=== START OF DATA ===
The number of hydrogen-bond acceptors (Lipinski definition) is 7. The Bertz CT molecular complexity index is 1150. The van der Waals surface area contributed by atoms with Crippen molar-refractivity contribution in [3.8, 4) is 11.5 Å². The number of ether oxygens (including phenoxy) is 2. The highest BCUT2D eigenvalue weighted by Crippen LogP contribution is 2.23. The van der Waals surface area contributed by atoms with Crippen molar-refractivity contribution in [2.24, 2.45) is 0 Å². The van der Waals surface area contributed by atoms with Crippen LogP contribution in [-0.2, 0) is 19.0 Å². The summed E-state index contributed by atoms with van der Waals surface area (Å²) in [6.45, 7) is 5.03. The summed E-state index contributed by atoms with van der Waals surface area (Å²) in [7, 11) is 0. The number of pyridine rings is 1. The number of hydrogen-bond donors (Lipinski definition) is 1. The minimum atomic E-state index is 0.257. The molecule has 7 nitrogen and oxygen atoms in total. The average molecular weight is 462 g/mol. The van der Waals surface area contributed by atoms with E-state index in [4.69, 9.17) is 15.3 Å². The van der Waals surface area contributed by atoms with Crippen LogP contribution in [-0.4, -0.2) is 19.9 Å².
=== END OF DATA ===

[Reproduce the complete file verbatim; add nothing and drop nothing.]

The number of hydrogen-bond acceptors (Lipinski definition) is 7. The Bertz CT molecular complexity index is 1150. The van der Waals surface area contributed by atoms with Crippen molar-refractivity contribution in [3.8, 4) is 11.5 Å². The number of ether oxygens (including phenoxy) is 2. The highest BCUT2D eigenvalue weighted by Crippen LogP contribution is 2.23. The van der Waals surface area contributed by atoms with Crippen molar-refractivity contribution in [2.24, 2.45) is 0 Å². The van der Waals surface area contributed by atoms with Crippen LogP contribution in [-0.2, 0) is 19.0 Å². The summed E-state index contributed by atoms with van der Waals surface area (Å²) in [6.45, 7) is 5.03. The summed E-state index contributed by atoms with van der Waals surface area (Å²) in [7, 11) is 0. The number of pyridine rings is 1. The number of hydrogen-bond donors (Lipinski definition) is 1. The minimum atomic E-state index is 0.257. The molecule has 7 nitrogen and oxygen atoms in total. The average molecular weight is 462 g/mol. The van der Waals surface area contributed by atoms with E-state index in [4.69, 9.17) is 15.3 Å². The van der Waals surface area contributed by atoms with Crippen LogP contribution in [-0.4, -0.2) is 19.9 Å².